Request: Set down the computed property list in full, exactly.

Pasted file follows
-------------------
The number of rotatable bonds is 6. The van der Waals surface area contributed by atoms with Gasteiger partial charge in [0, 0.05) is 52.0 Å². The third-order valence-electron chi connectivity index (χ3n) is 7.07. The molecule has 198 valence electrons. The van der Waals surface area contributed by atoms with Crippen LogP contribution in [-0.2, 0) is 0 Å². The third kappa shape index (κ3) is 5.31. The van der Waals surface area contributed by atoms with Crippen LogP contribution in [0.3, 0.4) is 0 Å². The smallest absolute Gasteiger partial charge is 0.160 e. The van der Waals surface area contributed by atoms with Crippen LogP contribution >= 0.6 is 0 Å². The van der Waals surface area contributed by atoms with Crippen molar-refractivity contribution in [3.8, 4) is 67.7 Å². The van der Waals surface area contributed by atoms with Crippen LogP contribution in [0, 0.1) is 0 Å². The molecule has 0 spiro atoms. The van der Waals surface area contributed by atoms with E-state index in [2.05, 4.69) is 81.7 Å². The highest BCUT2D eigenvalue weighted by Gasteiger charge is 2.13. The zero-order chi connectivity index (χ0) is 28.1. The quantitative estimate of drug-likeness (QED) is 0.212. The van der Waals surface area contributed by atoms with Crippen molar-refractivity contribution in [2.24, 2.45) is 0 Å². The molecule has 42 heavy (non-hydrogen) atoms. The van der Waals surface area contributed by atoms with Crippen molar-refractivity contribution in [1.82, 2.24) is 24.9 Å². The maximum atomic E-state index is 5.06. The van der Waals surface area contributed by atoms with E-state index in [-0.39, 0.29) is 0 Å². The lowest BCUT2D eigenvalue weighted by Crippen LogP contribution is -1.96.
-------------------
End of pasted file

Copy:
The number of rotatable bonds is 6. The van der Waals surface area contributed by atoms with Gasteiger partial charge in [0, 0.05) is 52.0 Å². The third-order valence-electron chi connectivity index (χ3n) is 7.07. The molecule has 198 valence electrons. The van der Waals surface area contributed by atoms with Crippen LogP contribution in [-0.2, 0) is 0 Å². The third kappa shape index (κ3) is 5.31. The van der Waals surface area contributed by atoms with Crippen LogP contribution in [0.3, 0.4) is 0 Å². The smallest absolute Gasteiger partial charge is 0.160 e. The van der Waals surface area contributed by atoms with Crippen LogP contribution >= 0.6 is 0 Å². The van der Waals surface area contributed by atoms with Crippen molar-refractivity contribution in [3.8, 4) is 67.7 Å². The van der Waals surface area contributed by atoms with Crippen LogP contribution in [0, 0.1) is 0 Å². The molecule has 0 spiro atoms. The van der Waals surface area contributed by atoms with E-state index in [2.05, 4.69) is 81.7 Å². The highest BCUT2D eigenvalue weighted by Gasteiger charge is 2.13. The zero-order chi connectivity index (χ0) is 28.1. The quantitative estimate of drug-likeness (QED) is 0.212. The van der Waals surface area contributed by atoms with Crippen molar-refractivity contribution in [2.24, 2.45) is 0 Å². The molecule has 42 heavy (non-hydrogen) atoms. The van der Waals surface area contributed by atoms with Crippen molar-refractivity contribution in [1.82, 2.24) is 24.9 Å². The maximum atomic E-state index is 5.06. The van der Waals surface area contributed by atoms with E-state index in [-0.39, 0.29) is 0 Å². The lowest BCUT2D eigenvalue weighted by Crippen LogP contribution is -1.96.